Note that these "new rule" EV licenses are granted only to new projects (greenfield) or projects involving major renovation (brownfield, such as Zhidou's Lanzhou project). Due to a "grandfathering" clause in the rules, companies making NDRC-approved EVs (e.g., BYD e6) in an existing, licensed factory do not require this approval.
Not related to this company:
Some articles/sites have been implying that Sinogold/Guojin has received an EV project approval. This is not correct as of date. Only 14 companies have received approval till today. What Sinogold/Guojin has received is a land-use approval for their Zibo project from the Ministry of Land Resources, which is one of the (important) preliminary steps in the total approval process. The last approved EV company, Hozon (#13), took about 6 months from land-use approval to complete project approval.
Yes, those are the 14 companies. You're correct about that.
Greenwheel is also a bus manufacturer (Jiangsu Greenwheel).
Sorry if the message was a little ambiguous. Established players are not exempt. If an established player wishes to embark on a new project ("project" meaning an all-new manufacturing complex or a renovated site) for the express purpose of making pure EVs, it will have to apply for approval and jump through all the hoops.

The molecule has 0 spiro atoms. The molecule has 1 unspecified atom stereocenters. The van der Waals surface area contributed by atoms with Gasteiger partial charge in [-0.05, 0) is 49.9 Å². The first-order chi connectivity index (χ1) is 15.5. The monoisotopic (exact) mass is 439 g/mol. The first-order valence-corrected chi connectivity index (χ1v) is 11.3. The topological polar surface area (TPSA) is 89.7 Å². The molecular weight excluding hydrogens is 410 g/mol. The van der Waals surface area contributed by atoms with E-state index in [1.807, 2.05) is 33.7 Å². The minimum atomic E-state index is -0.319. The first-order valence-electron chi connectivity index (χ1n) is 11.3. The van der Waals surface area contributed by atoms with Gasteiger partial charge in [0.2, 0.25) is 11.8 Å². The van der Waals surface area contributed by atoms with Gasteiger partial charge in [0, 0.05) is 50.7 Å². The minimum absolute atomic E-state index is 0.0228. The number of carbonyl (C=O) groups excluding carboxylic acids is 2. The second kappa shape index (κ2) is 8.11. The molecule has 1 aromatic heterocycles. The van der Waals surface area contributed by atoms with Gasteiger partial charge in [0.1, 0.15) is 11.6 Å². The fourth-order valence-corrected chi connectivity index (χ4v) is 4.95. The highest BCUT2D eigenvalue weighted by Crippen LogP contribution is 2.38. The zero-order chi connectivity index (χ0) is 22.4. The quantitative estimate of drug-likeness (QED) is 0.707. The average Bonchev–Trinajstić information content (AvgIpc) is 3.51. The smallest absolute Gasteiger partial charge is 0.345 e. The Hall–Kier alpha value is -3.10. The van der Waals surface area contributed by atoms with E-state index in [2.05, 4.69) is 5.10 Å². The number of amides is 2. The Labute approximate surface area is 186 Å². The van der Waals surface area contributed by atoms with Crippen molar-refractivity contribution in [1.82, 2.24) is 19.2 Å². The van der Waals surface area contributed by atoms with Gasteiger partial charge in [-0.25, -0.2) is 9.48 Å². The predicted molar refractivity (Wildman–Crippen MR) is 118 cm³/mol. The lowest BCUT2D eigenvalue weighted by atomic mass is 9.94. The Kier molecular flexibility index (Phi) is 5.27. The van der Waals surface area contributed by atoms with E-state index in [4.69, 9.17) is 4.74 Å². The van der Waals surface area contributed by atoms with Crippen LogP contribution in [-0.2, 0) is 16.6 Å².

So who is exempt? If your company has a vehicle production license, is already operating a plant that has the requisite permissions, and has NDRC type-approval(s) for the particular NEV model(s) being built (or are intended to be built) at the said plant, you do not have to apply de novo for an EV production license under the new rules. This is the "grandfather" clause. If it weren't so, someone like BYD would have had to stop production of EVs forthwith.
Greenwheel displayed a self-developed prototype of a new car at the ongoing Shenzhen-Hong Kong-Macau International Auto Show. [According to a report, Sunike (桑耐克) is probably the name of a new sub-brand, as opposed to the name of this particular car.]
The car has a proposed range of 350 km and a max. speed of 130 km/h.
With Greenwheel now leaning more towards making licensed electric vans and buses, it has established a subsidiary in Weifang, Shandong Binao New Energy Vehicle Co., Ltd. (site) which is entrusted with the production of its former LSEVs as well as rebadged cars from Levdeo.